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Am J Cardiol. 1995 Dec 15;76(17):1259-65.

Effects of adding spironolactone to an angiotensin-converting enzyme inhibitor in chronic congestive heart failure secondary to coronary artery disease.

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Department of Clinical Pharmacology, Ninewells Hospital and Medical School, Dundee, Scotland, United Kingdom.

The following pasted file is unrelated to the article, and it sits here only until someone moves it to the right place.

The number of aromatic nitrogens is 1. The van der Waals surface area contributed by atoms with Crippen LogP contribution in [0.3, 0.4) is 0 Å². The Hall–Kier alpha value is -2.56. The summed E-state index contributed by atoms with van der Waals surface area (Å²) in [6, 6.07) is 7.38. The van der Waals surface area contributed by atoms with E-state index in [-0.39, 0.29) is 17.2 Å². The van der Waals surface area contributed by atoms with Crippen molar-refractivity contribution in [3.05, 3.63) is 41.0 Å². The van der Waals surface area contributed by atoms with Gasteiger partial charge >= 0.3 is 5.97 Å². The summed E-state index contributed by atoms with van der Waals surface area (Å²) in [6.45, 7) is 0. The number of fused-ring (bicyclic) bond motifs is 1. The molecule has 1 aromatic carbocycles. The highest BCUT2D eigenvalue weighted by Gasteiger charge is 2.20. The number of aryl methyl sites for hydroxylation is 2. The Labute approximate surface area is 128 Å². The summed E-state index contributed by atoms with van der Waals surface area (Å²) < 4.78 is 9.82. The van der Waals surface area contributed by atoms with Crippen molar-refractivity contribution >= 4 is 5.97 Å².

In chronic heart failure, a diuretic plus an angiotensin-converting enzyme (ACE) inhibitor only partially suppresses aldosterone despite the fact that aldosterone has many harmful effects independent of angiotensin II. These possible harmful effects of aldosterone are magnesium loss, increased cardiac sympathetic activity, and increased ventricular arrhythmias. We have therefore assessed whether adding the aldosterone antagonist, spironolactone, to a loop diuretic and ACE inhibitor reverses any of these potentially harmful effects of residual aldosterone. In a preliminary animal study, we found that exogenous aldosterone reduced myocardial norepinephrine uptake by 24% in anesthetized rats in vivo. In our main study, 42 patients with New York Heart Association II to III congestive heart failure were randomized to spironolactone (50 to 100 mg/day, titrated to blood pressure and plasma potassium) or placebo in a double-blind fashion. Our principal finding is that cardiac norepinephrine uptake as assessed by 123I-metaiodobenzylguanidine scintigraphy increased with spironolactone (p < 0.01). Spironolactone also elevated plasma magnesium (p < 0.05), reduced urinary magnesium excretion (p < 0.05), and caused a reduction in ventricular arrhythmias on 24-hour ambulatory electrocardiography (p < 0.05). Spironolactone increased plasma renin activity, plasma aldosterone (p < 0.01), 24-hour urinary sodium excretion (p < 0.05), and urinary sodium/potassium ratio (p < 0.01). Echocardiographic-determined measurements of left ventricular systolic and diastolic function were unaltered by spironolactone.(ABSTRACT TRUNCATED AT 250 WORDS).

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